There is no doubt that cloud computing is now a dominant force in corporate computers. Most companies no longer buy hardware but rent it from two vendors that host their services in huge anonymous data centers around the world. Those companies that traditionally insist, have thought or are starting to think about Cloud computing.
Technology analysts predict that the vast majority of new computing workloads will go straight to the cloud, and most companies will switch to a cloud-first policy over the next two years: total cloud spending will soon reach $ 500 billion.
There are many reasons for this. Cloud companies are made up of experts who know what they are doing and can take advantage of a large number of customers. Cloud rental companies no longer need specialists to run email servers or billing systems, especially when there is a real competitive advantage.
However, this does not mean that switching to the cloud is not a problem.
Rental is often more expensive than buying, so maintaining cloud services remains a challenge for many businesses. And the hybrid cloud - where businesses choose the best services for their needs and then try to connect them - is in vogue. Few companies want to trust their entire infrastructure to one provider. Everyone needs a backup option.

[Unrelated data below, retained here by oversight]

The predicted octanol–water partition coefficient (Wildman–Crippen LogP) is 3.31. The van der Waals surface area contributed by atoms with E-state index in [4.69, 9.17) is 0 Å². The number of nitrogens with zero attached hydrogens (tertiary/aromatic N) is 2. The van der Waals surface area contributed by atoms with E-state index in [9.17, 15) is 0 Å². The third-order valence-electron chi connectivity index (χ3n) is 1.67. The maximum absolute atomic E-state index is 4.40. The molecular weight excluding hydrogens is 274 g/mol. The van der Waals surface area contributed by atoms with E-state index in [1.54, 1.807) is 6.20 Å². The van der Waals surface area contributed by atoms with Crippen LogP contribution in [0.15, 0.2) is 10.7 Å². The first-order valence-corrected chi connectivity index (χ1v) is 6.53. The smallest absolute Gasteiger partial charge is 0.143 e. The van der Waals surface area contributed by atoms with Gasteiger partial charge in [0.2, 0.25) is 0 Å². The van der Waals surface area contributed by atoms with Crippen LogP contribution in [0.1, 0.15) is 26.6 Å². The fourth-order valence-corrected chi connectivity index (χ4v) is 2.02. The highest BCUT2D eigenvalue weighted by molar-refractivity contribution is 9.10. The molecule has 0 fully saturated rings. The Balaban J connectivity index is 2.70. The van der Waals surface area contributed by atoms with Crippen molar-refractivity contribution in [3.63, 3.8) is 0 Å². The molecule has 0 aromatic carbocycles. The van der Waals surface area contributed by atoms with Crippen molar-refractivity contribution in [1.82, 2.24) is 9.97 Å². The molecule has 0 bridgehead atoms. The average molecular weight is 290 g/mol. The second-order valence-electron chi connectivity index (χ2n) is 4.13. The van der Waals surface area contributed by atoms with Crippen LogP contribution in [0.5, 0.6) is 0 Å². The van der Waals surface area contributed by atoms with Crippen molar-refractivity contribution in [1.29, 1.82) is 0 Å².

The impact of cloud computing on employee skills is complex. Certainly the change has led to the disappearance of some technology jobs, as companies no longer need to manage core services.
Technical staff should focus from systems maintenance to developing new ones, most likely connecting cloud services. This will be important for companies that want to create new services in the cloud, but it is a significant change of skills for many employees to change from administrators to developers.
Also, as these managerial positions disappear, the IT career path will change as well: project management, innovation and teamwork skills will become much more important to tech workers who want to evolve. .
There is no obvious reaction to cloud computing right now. Even some major outages have shaken some confidence in the idea that for most applications and most organizations the cloud makes sense.
However, the consequences of this decision will take a few years to have a more accurate assessment.